Sunday, May 01, 2005
US volcanoes not as quiet as people believe
At present, two of the three most dangerous California volcanoes are not only in the northern part of the state, several hours' drive from San Francisco, but those two -- Mount Shasta and Lassen Peak -- are like bomb factories without burglar alarms: They're inadequately monitored with seismic and other scientific instruments that could provide "24-hour, seven-day-a-week" monitoring and early warnings of disasters, the report said.
All three volcanoes -- the third is the Long Valley Caldera, on the eastern side of the Sierra Nevada -- are frequent tourist destinations.
"We cannot afford to wait until a hazardous volcano begins to erupt before deploying a modern monitoring effort," USGS director Chip Groat said in a statement that accompanied the report. "The consequences put property and people at risk, including volcano scientists on site and pilots and passengers in the air. It forces citizens, scientists, civil and aviation authorities, and businesses into playing catch-up with a dangerous volcano, a risky game indeed."
Geologically speaking, Northern California is part of the Cascade Range of volcanoes, which stretches from Washington through California. The most infamous Cascade volcano is Mount St. Helens in Washington, which blew its stack in 1980, killing 57 people and gouging out a 20-mile blast zone.
Shasta and Lassen lie on the southern tail end of the range, which formed over millions of years as a crustal "plate" dove under the western edge of prehistoric California. As the plate subducted, crust heated and rose to the surface in the form of molten bubbles of lava, which intermittently burst to the surface.
The report identified other dangerous volcanoes of the Cascades Range that are "significantly under-monitored" for eruptive activity: Rainier, Hood, South Sister, Crater Lake, Baker, Glacier Peak and Newberry.
Since 1980, "45 eruptions and 15 cases of notable volcanic unrest have occurred at 33 U.S. volcanoes," the report said. Only "a few" of the volcanoes are "well monitored with a suite of modern instruments," while about half the volcanoes "are monitored at a basic level."
The report is basically a wish list for volcano experts, in which they describe the kind of equipment they'd love to install around volcanoes -- seismic stations, "tiltmeters" and other gizmos that can detect subtle, ominous alterations of the ground surface, and so on -- if they only had the money.
California's troublemaking trio has plenty of wanna-be lava-spewers for company. Sixteen other California-canoes pose dangers that range from "very low" to "high," said the report issued from USGS' national headquarters in Reston, Va. The latest to undergo a major eruption was Lassen Peak, which fumed and smoked in the 1910s.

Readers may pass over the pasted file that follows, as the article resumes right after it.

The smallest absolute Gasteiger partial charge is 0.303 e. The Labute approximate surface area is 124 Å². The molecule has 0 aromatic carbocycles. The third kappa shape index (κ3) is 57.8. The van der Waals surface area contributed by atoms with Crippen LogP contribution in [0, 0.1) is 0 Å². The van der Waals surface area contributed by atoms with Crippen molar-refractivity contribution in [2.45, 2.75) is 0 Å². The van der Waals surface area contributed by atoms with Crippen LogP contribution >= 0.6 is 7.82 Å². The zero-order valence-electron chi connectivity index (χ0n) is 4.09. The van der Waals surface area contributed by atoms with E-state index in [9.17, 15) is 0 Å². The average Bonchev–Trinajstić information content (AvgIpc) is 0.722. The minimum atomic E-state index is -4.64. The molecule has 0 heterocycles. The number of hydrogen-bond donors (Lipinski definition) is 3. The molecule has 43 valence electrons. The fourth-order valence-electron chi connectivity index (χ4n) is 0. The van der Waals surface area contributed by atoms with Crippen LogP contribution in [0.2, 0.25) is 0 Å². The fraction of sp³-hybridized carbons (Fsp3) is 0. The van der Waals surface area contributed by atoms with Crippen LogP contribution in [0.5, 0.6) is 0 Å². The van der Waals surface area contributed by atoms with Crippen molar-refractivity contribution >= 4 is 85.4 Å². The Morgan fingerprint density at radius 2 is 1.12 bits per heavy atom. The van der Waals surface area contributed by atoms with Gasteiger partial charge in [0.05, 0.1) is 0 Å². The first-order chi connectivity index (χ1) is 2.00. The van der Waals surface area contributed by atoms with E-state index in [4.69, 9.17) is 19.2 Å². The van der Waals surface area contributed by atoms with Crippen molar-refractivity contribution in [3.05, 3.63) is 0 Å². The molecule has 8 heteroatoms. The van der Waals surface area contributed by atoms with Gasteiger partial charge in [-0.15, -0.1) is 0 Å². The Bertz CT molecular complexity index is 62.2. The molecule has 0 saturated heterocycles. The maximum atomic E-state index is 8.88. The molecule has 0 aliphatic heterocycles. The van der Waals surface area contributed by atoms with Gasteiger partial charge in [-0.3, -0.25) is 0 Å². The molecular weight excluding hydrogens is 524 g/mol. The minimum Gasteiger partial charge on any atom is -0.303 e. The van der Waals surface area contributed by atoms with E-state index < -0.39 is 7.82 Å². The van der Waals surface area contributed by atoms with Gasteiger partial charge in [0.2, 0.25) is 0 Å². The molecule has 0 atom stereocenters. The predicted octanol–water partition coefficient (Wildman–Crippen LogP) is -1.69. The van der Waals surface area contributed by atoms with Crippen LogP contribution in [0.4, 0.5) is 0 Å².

The state's "high threat" volcanoes are Clear Lake, Inyo Craters, Medicine Lake and Mono Craters, the report said. The "moderate threat" volcanoes in California are the Coso Volcanic Field, Mono Lake Volcanic Field, Red Cones and Ubehebe Craters.
California has no volcanoes listed in the USGS' "low threat" category. But many fall into the "very low threat" classification, including: Amboy, Big Cave, Brushy Butte, Eagle Lake Field, Golden Trout Creek, Lavic Lake, Tumble Buttes and Twin Buttes.
The report offers no hint of when future eruptions might occur. The fact that so many California volcanoes are not officially extinct, though, is a reminder that they might blow in the foreseeable future.
Indeed, since 1980, "volcanic unrest" has occurred at two California volcanoes, the report notes. The Long Valley volcano has experienced "recurrent earthquake swarms and (ground) uplift since 1980," and emissions of carbon dioxide since 1989. And the Medicine Lake volcano, about 30 miles northeast of Mount Shasta, experienced a "swarm" of earthquakes in 1988-89.Few Californians would rank volcanoes high on the list of potential disasters in the Golden State. When they think of volcanoes, they're likeliest to think of the searing, red-hot lava flows of Hawaii or the explosive, self-decapitating, sky-blackening vulcanism of Mount St. Helens.
Yet California is part of the same geological war zone -- the stretch of the Pacific "ring of fire" that formed in some places because of incessant plate activity along the western edge of North America and, in other places, because of what many scientists regard as the rise of hot "plumes" from deep beneath the Pacific Ocean.
The report cites a total of 18 "very high" threat volcanoes.
"All the volcanoes in the very high and high threat groups are found in Alaska, California, Washington, Oregon, Hawaii, the CNMI (Commonwealth of the Northern Mariana Islands), and Wyoming," the report said.